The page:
Residents voice support for Green Street project


BROOKSIDE—Maple Hurst Builders passed another milestone in its bid to build a 3.5-story mixed-use development on Green Street between Amory Street and Brookside Avenue this month.

The project, proposed for 154-160 Green St., is undergoing design review by the Boston Redevelopment Authority (BRA). As part of that process, the BRA hosted a community meeting to review the development proposal on March 13. Support for the project was strong among the about 25 meeting attendees.

“I know people are excited about the idea of life after dark [on Green Street],” Cornwall street resident Joe Fallon said of the project, which proposes three street-level storefronts and 13 residential home-ownership units.

Maple Hurst plans to seek out a cafe or eatery to occupy at least one of the retail spots, on the corner of Green and Amory Streets. That space will be attached to a small outdoor patio, said Cheryl Tougias of Spalding Tougias Architects, the firm that drafted the proposal.

The plan was criticized by one meeting attendee, Victor Dibona, controller, or financial manager, at Carlysle Engineering, a fire-safety equipment installation company located around the corner from the proposed development at 132 Brookside Ave.

The neighborhood the proposed development and Carlysle would share is zoned for light industrial use, so Maple Hurst will have to get a variance to build a residential building there. Dibona told the Gazette earlier this month that his main concern about the project is the use. He is concerned that residential encroachment will squeeze out the remaining businesses in the area, he said.

But at the meeting, Dibona’s complaints focused on traffic and parking issues.

Noting that the plans call for 7 two-bedroom units, but only one parking space is being provided per residential unit, Dibona said he thinks the building will not have enough residential parking.

The proposed development site sits catty-corner to the Green Street subway station. In three community meetings it has held since September, representatives from Maple Hurst have consistently said it plans to market the residential units as transit-oriented development and does not expect the units will attract multi-car households. Maple Hurst head Chris DeSisto repeated this argument at the BRA meeting.

“Our experience in development is that such a project will not attract a two-car buyer,” DeSisto said.

Meeting attendee Don Wiest pointed out that while the areas zoning calls for 1.5 parking spaces per unit and 1 space per affordable unit more recent Transit Oriented Development guidelines issued by the Boston Transportation Department (BTD), recommend 0.75 parking spaces per unit in new development near public transportation.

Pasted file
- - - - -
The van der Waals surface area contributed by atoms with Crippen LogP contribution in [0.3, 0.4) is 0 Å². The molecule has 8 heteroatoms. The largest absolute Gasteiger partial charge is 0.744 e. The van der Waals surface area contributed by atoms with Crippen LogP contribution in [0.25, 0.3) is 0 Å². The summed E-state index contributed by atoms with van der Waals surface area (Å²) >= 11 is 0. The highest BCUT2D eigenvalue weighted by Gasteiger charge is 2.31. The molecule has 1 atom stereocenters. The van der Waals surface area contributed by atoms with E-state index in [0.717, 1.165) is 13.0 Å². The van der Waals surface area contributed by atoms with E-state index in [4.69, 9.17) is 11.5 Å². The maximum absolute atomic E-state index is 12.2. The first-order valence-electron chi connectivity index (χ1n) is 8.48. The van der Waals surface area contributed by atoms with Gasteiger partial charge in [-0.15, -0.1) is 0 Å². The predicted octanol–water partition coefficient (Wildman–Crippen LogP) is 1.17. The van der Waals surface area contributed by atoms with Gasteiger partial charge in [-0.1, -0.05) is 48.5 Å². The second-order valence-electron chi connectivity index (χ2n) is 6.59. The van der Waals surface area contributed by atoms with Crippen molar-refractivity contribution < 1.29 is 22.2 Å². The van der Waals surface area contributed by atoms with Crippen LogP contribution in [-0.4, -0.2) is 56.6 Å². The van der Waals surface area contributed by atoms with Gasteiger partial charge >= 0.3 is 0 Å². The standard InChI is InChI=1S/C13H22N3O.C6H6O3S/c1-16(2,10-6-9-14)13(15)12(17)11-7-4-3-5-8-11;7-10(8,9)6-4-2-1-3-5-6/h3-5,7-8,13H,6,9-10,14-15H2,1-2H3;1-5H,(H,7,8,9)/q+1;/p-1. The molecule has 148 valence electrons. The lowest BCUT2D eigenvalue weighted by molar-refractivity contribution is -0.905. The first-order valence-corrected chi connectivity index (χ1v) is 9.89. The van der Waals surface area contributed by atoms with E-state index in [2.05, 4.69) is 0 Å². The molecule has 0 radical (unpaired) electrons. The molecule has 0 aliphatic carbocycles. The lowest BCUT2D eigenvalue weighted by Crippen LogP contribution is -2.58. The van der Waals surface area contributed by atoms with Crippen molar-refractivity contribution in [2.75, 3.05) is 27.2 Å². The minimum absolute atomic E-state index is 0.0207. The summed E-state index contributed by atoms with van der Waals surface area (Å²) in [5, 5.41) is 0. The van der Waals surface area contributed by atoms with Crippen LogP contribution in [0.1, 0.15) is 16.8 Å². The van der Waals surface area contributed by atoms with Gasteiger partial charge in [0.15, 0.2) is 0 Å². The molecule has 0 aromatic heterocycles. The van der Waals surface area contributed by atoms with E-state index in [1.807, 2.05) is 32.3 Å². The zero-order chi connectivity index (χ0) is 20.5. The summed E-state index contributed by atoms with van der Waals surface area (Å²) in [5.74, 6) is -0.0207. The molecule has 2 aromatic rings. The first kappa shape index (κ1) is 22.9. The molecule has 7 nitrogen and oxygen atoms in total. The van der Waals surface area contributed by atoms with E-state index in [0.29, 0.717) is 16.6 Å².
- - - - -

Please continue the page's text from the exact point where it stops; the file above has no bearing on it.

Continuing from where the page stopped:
Maple Hurst was on the design team for the nearby City Green condominium development, one of the first in JP to use the 0.75 parking spaces per unit ratio. While all of the condo units there have been sold, all of the parking spaces are not utilized, said Kristen Hunter of Maple Hurst.

One of the spaces is being rented out for canoe storage, she said.

Transit-oriented or not, one community member questioned what could possibly possess a two-car household to purchase a condominium that they knew only had one parking space.

At another point in the meeting, addressing Dibona, Fallon said that times are changing in the Brookside neighborhood.

“I know your company has been here [for decades], and that deserves respect,” Fallon said. But, he said, Brookside has become a predominantly residential neighborhood, and the Maple Hurst project will “improve the neighborhood and the quality of life for residents here.”

In addition to variances for use and parking, Maple Hurst is seeking variances to exceed height, floor-area to lot-size ratio and rear yard setback restrictions in the zoning code. The Jamaica Plain Neighborhood Council (JPNC) Zoning Committee will review the project at its regular meeting on March 27.

The JPNC Housing and Development Committee will also be reviewing the project at its March 18 meeting. The Green Street parcel is formerly MBTA-owned land. JPNC guidelines recommend at least 50 percent of residential units built on publicly owned land be designated affordable. Maple Hurst is proposing that two units, 18 percent of the total, be designated affordable.

Both the city zoning Board of Appeal (ZBA) and the JPNC are scheduled to vote on the project on April 29. The JPNC’s opinion on the project is purely advisory, but is usually weighed heavily by the ZBA in approving zoning variances. In most cases, when the full body of the JPNC has not had a chance to weigh in on a project, it requests that the ZBA defer consideration.

The BRA board is set to vote on the project on April 1, completing its small project design review. The BRA’s public comment period ends March 24.

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